Pension plan design can help members save moreBy Andrew Rickard | February 19 2016 10:19AM
Research sponsored by Great-West Life shows that there are several ways employers could structure their pension plans to encourage workers to save more and make better investments.
One of the recommendations contained in the 2015 Capital Accumulation Plan (CAP) Benchmark Report is that plan sponsors should not inundate members with investment options. “Members who enrol in their plans often fail to choose a suitable investment option, particularly if they have to choose among several funds, so they opt not to choose — and stay in their default fund, which may be a low-risk investment but also low-return,” says Christine van Staden, vice-president, national accounts, group retirement distribution of Great-West Life. “It’s unlikely this investment will generate adequate retirement income.”
Default investment option
The report also suggests that sponsors set the default investment option to be a target date fund; this way members’ savings have a chance of earning higher returns than they would sitting in a money market fund. In fact, target date funds are gaining in popularity. According to the study, 41% of defined contribution (DC) plans and 42% of group RRSPs now offer target date funds, which is a dramatic increase from 2008 when they were only available in 12% of DC plans and 9% of group RRSPs.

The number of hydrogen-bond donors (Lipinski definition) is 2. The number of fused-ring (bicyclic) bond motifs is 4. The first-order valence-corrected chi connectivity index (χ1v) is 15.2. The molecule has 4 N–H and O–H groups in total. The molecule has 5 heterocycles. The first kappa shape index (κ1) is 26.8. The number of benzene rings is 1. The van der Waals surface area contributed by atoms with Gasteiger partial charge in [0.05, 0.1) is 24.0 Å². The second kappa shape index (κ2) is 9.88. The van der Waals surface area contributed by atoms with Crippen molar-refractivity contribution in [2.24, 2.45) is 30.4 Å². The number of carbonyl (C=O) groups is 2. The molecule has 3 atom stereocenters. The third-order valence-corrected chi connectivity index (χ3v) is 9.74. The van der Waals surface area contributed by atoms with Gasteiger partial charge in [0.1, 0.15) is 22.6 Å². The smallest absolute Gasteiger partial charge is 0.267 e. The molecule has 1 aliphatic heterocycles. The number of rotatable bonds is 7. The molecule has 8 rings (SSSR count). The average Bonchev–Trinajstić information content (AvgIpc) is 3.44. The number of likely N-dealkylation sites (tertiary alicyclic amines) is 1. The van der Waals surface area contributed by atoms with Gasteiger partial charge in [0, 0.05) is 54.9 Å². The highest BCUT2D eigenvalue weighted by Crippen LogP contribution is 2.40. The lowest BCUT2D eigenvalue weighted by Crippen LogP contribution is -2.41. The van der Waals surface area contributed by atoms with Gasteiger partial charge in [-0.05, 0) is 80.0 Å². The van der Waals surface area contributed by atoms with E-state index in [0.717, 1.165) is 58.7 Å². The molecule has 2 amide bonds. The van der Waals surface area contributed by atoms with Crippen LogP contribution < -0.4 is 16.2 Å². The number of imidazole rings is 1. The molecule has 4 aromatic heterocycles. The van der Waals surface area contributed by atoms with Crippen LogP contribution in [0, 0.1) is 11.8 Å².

Another recommendation is that sponsors make plan membership both immediate and mandatory for employees. If they are concerned about costs, GWL points out that employers can change their match formula. For example, sponsors who currently have 50% participation and match dollar for dollar could change their plan design to pay to 50 cents on the dollar to offset the cost of 100% participation.
“Eliminating the choice to enrol and contribute helps members avoid procrastination," comments David Harris, national accounts executive, group retirement distribution at Great-West Life. "Many people are interested in joining a plan but put it off, sometimes for years. But if someone has that money taken out of their paycheque from the start, they probably won’t miss it.”
The report also reveals that pension plan members tend to contribute up to the maximum their employer is willing to match, and nothing more thereafter. Jeff Aarssen, senior vice-president, wealth management, group retirement services at Great-West Life says there are ways to overcome this. One technique is to implement an auto-escalation policy in which each member’s contribution increases by 1% or 2%. An alternative is to establish default contribution rate.
Maximize RRSP contribution
“For example, if their first paycheque includes a 10% contribution to the CAP, and the employer matches up to 50% of a member’s contribution, they end up saving 15% of every paycheque, almost maximizing their RRSP contribution limit (set by the Canada Revenue Agency at 18% to a maximum dollar amount, which is $24,930 in 2015), unless they actively choose another contribution option,” explains Aarssen. “They may never miss that amount because they never see it.”